2 Stars - Weak
Our innate fears of the microscopic, buried threats from within as well as the massive, global threats from without are understandable. Written upon our souls are the historic experiences of both. We have experienced numerous plagues which devastated our ancestors from organisms buried within our food and water. Unknowingly they ingested death until it was too late to be saved. On the other hand, we have also experienced marauding armies which destroyed our inadequately defended towns and cities. Advancing upon us with weapons of increasingly massive destruction, we know the devastating experiences that come from being weak and ill-prepared. These historic and archetypal fears are melded together in Steven Spielberg’s film of H.G. Well’s novel and radio play “War of the Worlds.”
Using the latest in special effects and historic symbols of the “tripod” weapons that confront us, the story is suspenseful if unbelievable. Reaching into our memories of such defeats as the Trojan Horse of ancient Troy, which willingly took within itself the means of its own destruction, Spielberg creates a future in which an alien force has buried weapons beneath us millions of years ago in order to attack us from within. When the time comes, this war is begun not from a desire for conquest to establish dominance or control, but rather for preying on our very lives.
This awareness, that there are forces which are beyond human design and purpose and whose only desire is to destroy and devour us, is inherent to many science fiction tales and is often identified as spiritual. Presented in various ways as a “plague of locusts” which care nothing for human lives, this biblical fear is seen not only in this film but also in “Independence Day” and “The Matrix” as the filmmakers connect with our spiritual fear of the demonic. This spiritual battle between good and evil is common sci-fi fare, with demonic beings that invade and possess us with disregard or merely to consume our blood in vampirish need.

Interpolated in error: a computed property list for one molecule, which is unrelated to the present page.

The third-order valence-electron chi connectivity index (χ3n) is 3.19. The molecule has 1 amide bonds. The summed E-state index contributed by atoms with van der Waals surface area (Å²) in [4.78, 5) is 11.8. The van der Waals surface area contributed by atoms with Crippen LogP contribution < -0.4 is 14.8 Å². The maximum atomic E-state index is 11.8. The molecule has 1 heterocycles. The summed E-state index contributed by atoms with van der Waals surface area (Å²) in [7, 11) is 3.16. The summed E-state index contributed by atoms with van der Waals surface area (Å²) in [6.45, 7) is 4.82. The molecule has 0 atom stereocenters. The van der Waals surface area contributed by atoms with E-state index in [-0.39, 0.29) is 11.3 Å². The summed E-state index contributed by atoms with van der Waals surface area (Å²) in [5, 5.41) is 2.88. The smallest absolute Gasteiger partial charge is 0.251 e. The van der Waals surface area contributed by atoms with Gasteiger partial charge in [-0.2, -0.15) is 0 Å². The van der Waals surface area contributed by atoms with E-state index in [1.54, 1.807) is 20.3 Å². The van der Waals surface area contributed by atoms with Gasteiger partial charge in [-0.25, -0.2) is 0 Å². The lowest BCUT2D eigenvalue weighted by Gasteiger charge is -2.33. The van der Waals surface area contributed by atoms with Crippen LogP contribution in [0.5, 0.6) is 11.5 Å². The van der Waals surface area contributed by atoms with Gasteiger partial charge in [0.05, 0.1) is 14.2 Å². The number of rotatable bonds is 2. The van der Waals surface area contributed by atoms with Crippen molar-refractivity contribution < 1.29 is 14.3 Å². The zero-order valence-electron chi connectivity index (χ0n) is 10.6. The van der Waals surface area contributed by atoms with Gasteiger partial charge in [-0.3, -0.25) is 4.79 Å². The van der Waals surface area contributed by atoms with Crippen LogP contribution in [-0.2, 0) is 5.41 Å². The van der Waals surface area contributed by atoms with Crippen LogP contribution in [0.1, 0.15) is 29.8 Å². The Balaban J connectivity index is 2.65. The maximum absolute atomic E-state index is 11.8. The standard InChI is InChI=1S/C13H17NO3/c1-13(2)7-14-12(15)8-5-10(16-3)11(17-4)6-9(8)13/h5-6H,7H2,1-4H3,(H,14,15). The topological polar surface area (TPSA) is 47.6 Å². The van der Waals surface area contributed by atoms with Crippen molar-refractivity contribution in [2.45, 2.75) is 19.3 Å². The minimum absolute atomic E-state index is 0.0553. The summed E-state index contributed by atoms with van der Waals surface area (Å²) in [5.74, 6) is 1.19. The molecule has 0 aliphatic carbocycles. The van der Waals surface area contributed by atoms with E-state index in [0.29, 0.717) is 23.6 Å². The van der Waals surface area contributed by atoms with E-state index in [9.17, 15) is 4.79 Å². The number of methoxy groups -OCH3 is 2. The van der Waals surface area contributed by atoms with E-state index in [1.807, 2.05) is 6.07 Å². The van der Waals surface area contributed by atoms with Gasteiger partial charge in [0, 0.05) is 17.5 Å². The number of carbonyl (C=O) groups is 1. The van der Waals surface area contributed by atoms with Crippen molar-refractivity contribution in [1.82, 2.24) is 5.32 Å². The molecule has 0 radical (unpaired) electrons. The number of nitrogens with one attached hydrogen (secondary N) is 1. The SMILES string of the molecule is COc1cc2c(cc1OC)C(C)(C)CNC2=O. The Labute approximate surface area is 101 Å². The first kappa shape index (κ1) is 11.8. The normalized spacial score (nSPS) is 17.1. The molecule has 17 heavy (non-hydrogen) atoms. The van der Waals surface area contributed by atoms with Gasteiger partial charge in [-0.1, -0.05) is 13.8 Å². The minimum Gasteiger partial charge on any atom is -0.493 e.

In this recent telling, Spielberg’s heroic figure is flawed. A self-absorbed, absent father who cares little for anyone other than himself, Ray Ferrier (Tom Cruise) has custodial responsibility of his two children for the weekend when the war begins. His flaws make it difficult not only to identify with him but also to care whether he survives, as he succeeded in alienating even his own children.
His son Robbie (Justin Chatwin) is a teenager struggling with his own identity. Fighting his own myopic tendencies, Robbie enters the war with a fascination that impairs his journey.
Ray’s daughter is Rachel (Dakota Fanning). A child with innocence and wisdom wound tightly together, Rachel faces the war with dependent courage as she trusts first her brother and then her father to protect her, though she is unsure of his ability to do so.
Although the resolution to the war is inherent in telling this story, the lack of coherence in the overall tale is unsatisfying. Suspenseful and dramatic, the tale loses our minds and souls as it focuses on tantalizing our eyes and ears with special effects. Unlike the radio program which made Well’s story so well known, this film will cause few of us to believe its premise or face our fears.
- To be asked to believe that an alien civilization is so plotting and barbaric that they bury weapons beneath us for millions of years and wait until we are populous enough to come and devour us is a difficult stretch. Different from Well’s original tale, why do you believe Spielberg changed this detail?
- The self-centered life that Ray lived makes it difficult to identify with him even as a flawed hero. How did you find yourself responding to him – as a person, a father, a warrior? How did you respond to Robbie? To Rachel?
- Do you spend much time dwelling on the threats of your life – either microscopic or massive? Why or why not?
- The defeat of the alien invaders is inherent in their conquest. Do you believe that if such beings lived and devoured worlds that they would not be aware of their microscopic threat? Do you believe such beings could advance intellectually to such a powerful level without advancing morally as well?